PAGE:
The legend of Ramblin’ Jack: A tall tale

David Briggs
Ramblin’ Jack—not to be confused with Ramblin’ Jack Elliott, above—ran away from home to join the rodeo.
08/18/2011

“A tall tale doesn’t mean that the tale is a lie. It just means that it’s tall.” — Ramblin’ Jack 

Most people agree that Ramblin’ Jack, who was a student of Woody Guthrie, a self-appointed adoptive father of Bob Dylan, and has drawn the admiration of neon names like Paul McCartney, Tom Waits, Bruce Springsteen, Johnny Cash, Jack Kerouac and Slick Willy Clinton himself, has lived a unique life. The Grammy-winning cowboy has recorded 18 studio albums, 14 compilations and five collaborative albums. There is plenty of hot light on Jack’s exploits. But few know the real story. 

“I was supposed to be born in Miles City, Montana,” Jack said. “The stork was flying towards Miles City and he happened to be flying low over Billings. Will James, a hero of mine who would paint pictures to sell or trade for a whiskey bill, was out in front of the bar. He saw the stork flying with me—you know how they do, with the diaper in their beak, all wrapped up? 

“Will was amazed, and beckoned for the stork to come on down. It landed, walked into the bar with Will (he died from alcohol at age 50) and had a drink. He must have had three or four drinks, truthfully. When that bird finally realized he’s got this baby, he took off, really discombobulated, and I got delivered to Brooklyn by mistake.”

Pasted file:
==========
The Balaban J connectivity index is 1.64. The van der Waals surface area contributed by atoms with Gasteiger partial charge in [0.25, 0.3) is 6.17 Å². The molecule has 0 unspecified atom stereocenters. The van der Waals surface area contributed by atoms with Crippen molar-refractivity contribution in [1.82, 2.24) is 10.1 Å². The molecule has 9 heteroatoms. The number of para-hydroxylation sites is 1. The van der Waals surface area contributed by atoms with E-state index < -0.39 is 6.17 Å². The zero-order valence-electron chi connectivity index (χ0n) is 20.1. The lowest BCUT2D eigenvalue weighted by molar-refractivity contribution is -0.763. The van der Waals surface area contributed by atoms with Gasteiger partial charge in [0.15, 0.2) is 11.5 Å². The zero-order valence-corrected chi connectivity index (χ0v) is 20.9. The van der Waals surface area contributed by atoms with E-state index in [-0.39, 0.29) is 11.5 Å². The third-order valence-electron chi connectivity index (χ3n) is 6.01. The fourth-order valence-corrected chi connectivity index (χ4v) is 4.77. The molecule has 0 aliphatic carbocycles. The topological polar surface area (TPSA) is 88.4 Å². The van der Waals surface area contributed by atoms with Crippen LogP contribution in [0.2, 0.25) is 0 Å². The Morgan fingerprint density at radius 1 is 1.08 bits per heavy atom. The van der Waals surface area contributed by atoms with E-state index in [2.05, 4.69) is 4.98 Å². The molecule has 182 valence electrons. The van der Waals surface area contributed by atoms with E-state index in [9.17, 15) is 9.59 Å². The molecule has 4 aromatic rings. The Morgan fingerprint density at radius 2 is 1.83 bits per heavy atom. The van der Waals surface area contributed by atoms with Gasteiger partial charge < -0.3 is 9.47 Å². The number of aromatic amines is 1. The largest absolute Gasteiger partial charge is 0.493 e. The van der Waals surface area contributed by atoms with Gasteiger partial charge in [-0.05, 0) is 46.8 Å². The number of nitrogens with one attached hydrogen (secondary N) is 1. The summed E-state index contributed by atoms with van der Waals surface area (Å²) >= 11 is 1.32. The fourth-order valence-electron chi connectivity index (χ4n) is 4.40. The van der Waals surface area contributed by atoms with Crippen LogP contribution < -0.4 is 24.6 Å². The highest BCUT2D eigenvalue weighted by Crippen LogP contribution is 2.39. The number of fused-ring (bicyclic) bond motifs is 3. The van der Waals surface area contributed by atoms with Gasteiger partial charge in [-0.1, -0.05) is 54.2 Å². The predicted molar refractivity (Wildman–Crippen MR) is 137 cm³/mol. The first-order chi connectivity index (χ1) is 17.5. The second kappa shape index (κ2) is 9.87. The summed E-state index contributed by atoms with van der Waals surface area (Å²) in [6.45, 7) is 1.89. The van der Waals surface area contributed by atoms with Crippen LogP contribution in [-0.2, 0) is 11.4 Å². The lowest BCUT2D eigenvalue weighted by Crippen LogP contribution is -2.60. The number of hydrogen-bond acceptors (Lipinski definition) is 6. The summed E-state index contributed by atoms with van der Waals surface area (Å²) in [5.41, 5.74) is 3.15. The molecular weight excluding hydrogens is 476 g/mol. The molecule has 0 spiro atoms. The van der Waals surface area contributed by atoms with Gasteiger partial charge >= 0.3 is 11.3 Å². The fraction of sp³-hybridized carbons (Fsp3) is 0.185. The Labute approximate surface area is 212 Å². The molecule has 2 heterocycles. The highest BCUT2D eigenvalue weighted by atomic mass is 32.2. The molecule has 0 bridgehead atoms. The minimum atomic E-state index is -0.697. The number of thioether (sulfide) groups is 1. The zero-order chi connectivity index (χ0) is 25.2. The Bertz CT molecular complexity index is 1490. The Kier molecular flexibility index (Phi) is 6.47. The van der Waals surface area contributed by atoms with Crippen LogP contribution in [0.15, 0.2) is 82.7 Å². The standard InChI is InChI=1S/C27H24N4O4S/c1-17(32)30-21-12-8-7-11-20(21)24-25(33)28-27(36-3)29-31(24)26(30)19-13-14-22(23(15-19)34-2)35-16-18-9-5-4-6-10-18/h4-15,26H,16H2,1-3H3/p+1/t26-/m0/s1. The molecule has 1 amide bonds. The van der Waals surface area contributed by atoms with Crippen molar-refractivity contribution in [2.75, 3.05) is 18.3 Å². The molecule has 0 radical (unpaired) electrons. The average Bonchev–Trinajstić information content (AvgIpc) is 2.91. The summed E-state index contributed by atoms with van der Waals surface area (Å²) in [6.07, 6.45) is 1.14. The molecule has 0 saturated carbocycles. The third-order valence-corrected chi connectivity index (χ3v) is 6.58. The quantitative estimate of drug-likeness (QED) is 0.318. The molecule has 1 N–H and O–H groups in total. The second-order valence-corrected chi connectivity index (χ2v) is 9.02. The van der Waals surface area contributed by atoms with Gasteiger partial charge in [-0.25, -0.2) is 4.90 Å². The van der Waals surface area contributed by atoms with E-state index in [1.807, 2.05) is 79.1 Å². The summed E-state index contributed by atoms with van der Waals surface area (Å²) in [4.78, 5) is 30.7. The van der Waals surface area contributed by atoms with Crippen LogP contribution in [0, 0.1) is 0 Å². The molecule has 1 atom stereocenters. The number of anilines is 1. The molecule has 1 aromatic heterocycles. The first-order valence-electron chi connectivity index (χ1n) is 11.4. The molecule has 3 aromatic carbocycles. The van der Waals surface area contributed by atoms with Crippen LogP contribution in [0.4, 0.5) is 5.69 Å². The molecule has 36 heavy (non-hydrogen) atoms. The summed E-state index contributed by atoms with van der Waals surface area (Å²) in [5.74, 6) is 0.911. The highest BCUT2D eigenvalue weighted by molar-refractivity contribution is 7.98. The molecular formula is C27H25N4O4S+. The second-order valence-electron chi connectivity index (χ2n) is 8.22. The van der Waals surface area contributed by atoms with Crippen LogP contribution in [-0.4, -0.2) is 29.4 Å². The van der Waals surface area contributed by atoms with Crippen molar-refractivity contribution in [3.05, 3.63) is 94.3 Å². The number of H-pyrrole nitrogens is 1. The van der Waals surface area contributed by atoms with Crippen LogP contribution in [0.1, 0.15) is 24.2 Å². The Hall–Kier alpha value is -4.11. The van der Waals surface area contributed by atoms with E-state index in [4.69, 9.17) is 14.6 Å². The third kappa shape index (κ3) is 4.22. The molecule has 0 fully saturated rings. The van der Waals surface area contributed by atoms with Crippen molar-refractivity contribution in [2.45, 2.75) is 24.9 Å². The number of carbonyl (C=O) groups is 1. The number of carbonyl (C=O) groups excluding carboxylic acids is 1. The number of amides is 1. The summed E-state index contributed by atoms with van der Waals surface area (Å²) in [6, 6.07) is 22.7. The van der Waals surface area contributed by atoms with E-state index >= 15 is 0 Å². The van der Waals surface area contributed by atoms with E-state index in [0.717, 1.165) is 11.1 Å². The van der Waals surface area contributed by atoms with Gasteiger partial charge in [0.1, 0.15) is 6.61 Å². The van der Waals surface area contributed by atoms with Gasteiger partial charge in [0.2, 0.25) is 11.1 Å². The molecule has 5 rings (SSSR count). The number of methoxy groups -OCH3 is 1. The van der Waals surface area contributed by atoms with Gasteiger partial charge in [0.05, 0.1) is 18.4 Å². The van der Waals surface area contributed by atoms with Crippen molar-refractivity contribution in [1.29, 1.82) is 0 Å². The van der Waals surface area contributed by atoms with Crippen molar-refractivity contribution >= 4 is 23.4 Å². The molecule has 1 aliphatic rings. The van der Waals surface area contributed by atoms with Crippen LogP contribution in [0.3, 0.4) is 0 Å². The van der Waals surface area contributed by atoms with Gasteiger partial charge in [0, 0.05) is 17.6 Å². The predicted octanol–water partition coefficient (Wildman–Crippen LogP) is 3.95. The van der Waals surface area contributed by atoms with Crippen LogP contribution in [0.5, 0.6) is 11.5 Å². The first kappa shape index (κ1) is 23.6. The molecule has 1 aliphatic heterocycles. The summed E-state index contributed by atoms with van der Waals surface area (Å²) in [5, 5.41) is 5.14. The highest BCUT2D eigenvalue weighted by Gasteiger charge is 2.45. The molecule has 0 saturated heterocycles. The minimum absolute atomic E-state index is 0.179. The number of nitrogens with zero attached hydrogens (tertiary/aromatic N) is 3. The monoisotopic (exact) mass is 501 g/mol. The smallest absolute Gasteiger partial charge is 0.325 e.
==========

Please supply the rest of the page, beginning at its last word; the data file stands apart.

It’s the only conceivable explanation for why an old cowboy like Jack was born to an upper-class family in Brooklyn. “It’s my story, and I’m sticking to it,” Jack said. 

For no reason other than a vague, though fond, memory of hanging out in a Montana bar while a long-necked wading bird got into a serious drinking contest with an alcoholic cattle-rustling painter, Jack started reading Will James’ books when he was 12 years old. In fact, he read all 23 of James’ books in one day, during a lunch break at school. 

He started with Cowboys North and South as he was peeling the foil off of his Jell-O (Jack ate his Jello-O first at every meal, a fact which, through a lengthy series of events, led to the creation of Elmer Fudd in March of 1940, though that’s a story for another day). By the time he got to his carrot sticks, Jack was halfway through The Three Mustangeers. When he opened his milk, he was turning the first page of The Dark Horse. He finished The American Cowboy with exactly one second before the bell rang. 

Jack knew he was destined to be a cowboy, and it was just his luck that the Madison Square Rodeo was coming to town. “My parents made the sad mistake of bringing me to that rodeo,” Jack said. “It had all the best cowboys in the country.” 

When he turned 15, Jack packed his belongings into a knapsack and set out to become a cowboy. “I got a job at a traveling rodeo, making two dollars a day grooming horses,” he said. “I brushed ‘em, fed ‘em, slept right there on the ground in a tent with 60 horses.” 

Despite the hard work—he put in a solid 23 hours each day, with one hour off for lunch—Jack was happy. “It was probably the only reputable rodeo east of the Mississippi River,” Jack said. In fact, it was the only rodeo east of the Big Muddy. There had been one other rodeo outside of Bangor, Maine, but a freak tornado had picked it up—cowboys, horses, bulls and all—before dropping it off a few miles from El Paso, Texas. 

Jack’s parents, who hadn’t heard from him in months, started circulating pictures of the runaway through the Bureau of Missing Persons. “I just completely forgot about [writing them],” he said. Jack’s parents were no rubes, and they sent flyers to every ranch and rodeo for which they could find an address, knowing that their son was of the cowboy persuasion.